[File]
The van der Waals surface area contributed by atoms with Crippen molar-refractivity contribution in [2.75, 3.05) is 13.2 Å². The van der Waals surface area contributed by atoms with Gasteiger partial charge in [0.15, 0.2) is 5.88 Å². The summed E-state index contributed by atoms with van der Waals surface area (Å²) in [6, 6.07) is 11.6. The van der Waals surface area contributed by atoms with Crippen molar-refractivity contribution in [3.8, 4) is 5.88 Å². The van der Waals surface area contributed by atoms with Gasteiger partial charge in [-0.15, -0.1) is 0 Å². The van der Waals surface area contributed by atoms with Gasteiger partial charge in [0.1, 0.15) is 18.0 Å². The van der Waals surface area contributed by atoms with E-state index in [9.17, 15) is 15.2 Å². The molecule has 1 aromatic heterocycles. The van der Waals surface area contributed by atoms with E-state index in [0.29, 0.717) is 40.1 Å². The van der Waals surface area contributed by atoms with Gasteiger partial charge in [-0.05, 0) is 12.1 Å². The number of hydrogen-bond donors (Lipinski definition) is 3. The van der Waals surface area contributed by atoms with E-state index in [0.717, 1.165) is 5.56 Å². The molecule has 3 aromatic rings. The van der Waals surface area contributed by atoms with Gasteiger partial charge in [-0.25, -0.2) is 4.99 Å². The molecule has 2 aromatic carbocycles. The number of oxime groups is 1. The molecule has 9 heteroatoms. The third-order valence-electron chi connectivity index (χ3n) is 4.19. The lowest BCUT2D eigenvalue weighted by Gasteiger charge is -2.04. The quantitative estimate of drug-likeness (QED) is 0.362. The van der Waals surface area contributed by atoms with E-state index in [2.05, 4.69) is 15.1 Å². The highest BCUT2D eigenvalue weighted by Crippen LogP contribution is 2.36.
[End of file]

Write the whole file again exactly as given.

The van der Waals surface area contributed by atoms with Crippen molar-refractivity contribution in [2.75, 3.05) is 13.2 Å². The van der Waals surface area contributed by atoms with Gasteiger partial charge in [0.15, 0.2) is 5.88 Å². The summed E-state index contributed by atoms with van der Waals surface area (Å²) in [6, 6.07) is 11.6. The van der Waals surface area contributed by atoms with Crippen molar-refractivity contribution in [3.8, 4) is 5.88 Å². The van der Waals surface area contributed by atoms with Gasteiger partial charge in [-0.15, -0.1) is 0 Å². The van der Waals surface area contributed by atoms with Gasteiger partial charge in [0.1, 0.15) is 18.0 Å². The van der Waals surface area contributed by atoms with E-state index in [9.17, 15) is 15.2 Å². The molecule has 1 aromatic heterocycles. The van der Waals surface area contributed by atoms with E-state index in [0.29, 0.717) is 40.1 Å². The van der Waals surface area contributed by atoms with Gasteiger partial charge in [-0.05, 0) is 12.1 Å². The number of hydrogen-bond donors (Lipinski definition) is 3. The van der Waals surface area contributed by atoms with E-state index in [0.717, 1.165) is 5.56 Å². The molecule has 3 aromatic rings. The van der Waals surface area contributed by atoms with Gasteiger partial charge in [-0.25, -0.2) is 4.99 Å². The molecule has 2 aromatic carbocycles. The number of oxime groups is 1. The molecule has 9 heteroatoms. The third-order valence-electron chi connectivity index (χ3n) is 4.19. The lowest BCUT2D eigenvalue weighted by Gasteiger charge is -2.04. The quantitative estimate of drug-likeness (QED) is 0.362. The van der Waals surface area contributed by atoms with E-state index in [2.05, 4.69) is 15.1 Å². The highest BCUT2D eigenvalue weighted by Crippen LogP contribution is 2.36.